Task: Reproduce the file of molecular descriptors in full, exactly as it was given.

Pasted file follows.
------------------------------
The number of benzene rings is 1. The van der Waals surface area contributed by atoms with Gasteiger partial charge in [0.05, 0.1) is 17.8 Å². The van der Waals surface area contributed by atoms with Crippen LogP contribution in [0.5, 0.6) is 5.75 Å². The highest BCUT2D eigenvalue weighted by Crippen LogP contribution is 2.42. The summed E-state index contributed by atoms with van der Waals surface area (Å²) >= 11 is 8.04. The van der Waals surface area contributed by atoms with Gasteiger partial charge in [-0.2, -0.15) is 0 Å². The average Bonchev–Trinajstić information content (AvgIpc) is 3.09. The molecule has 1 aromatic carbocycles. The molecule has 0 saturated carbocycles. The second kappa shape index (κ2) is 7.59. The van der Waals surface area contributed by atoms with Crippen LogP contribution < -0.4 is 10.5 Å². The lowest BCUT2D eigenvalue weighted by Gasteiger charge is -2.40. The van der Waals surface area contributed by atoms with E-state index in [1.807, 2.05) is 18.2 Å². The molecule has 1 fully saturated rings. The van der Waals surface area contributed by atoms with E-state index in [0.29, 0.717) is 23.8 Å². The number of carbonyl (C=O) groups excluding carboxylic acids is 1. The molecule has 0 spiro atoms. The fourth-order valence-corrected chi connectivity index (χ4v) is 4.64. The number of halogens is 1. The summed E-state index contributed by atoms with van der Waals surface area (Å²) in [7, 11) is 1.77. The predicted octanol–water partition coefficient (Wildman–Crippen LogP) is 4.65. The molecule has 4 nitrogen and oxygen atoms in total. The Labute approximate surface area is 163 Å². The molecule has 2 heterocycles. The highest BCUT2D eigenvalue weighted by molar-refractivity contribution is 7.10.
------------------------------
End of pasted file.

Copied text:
The number of benzene rings is 1. The van der Waals surface area contributed by atoms with Gasteiger partial charge in [0.05, 0.1) is 17.8 Å². The van der Waals surface area contributed by atoms with Crippen LogP contribution in [0.5, 0.6) is 5.75 Å². The highest BCUT2D eigenvalue weighted by Crippen LogP contribution is 2.42. The summed E-state index contributed by atoms with van der Waals surface area (Å²) >= 11 is 8.04. The van der Waals surface area contributed by atoms with Gasteiger partial charge in [-0.2, -0.15) is 0 Å². The average Bonchev–Trinajstić information content (AvgIpc) is 3.09. The molecule has 1 aromatic carbocycles. The molecule has 0 saturated carbocycles. The second kappa shape index (κ2) is 7.59. The van der Waals surface area contributed by atoms with Crippen LogP contribution < -0.4 is 10.5 Å². The lowest BCUT2D eigenvalue weighted by Gasteiger charge is -2.40. The van der Waals surface area contributed by atoms with E-state index in [1.807, 2.05) is 18.2 Å². The molecule has 1 fully saturated rings. The van der Waals surface area contributed by atoms with E-state index in [0.29, 0.717) is 23.8 Å². The number of carbonyl (C=O) groups excluding carboxylic acids is 1. The molecule has 0 spiro atoms. The fourth-order valence-corrected chi connectivity index (χ4v) is 4.64. The number of halogens is 1. The summed E-state index contributed by atoms with van der Waals surface area (Å²) in [7, 11) is 1.77. The predicted octanol–water partition coefficient (Wildman–Crippen LogP) is 4.65. The molecule has 4 nitrogen and oxygen atoms in total. The Labute approximate surface area is 163 Å². The molecule has 2 heterocycles. The highest BCUT2D eigenvalue weighted by molar-refractivity contribution is 7.10.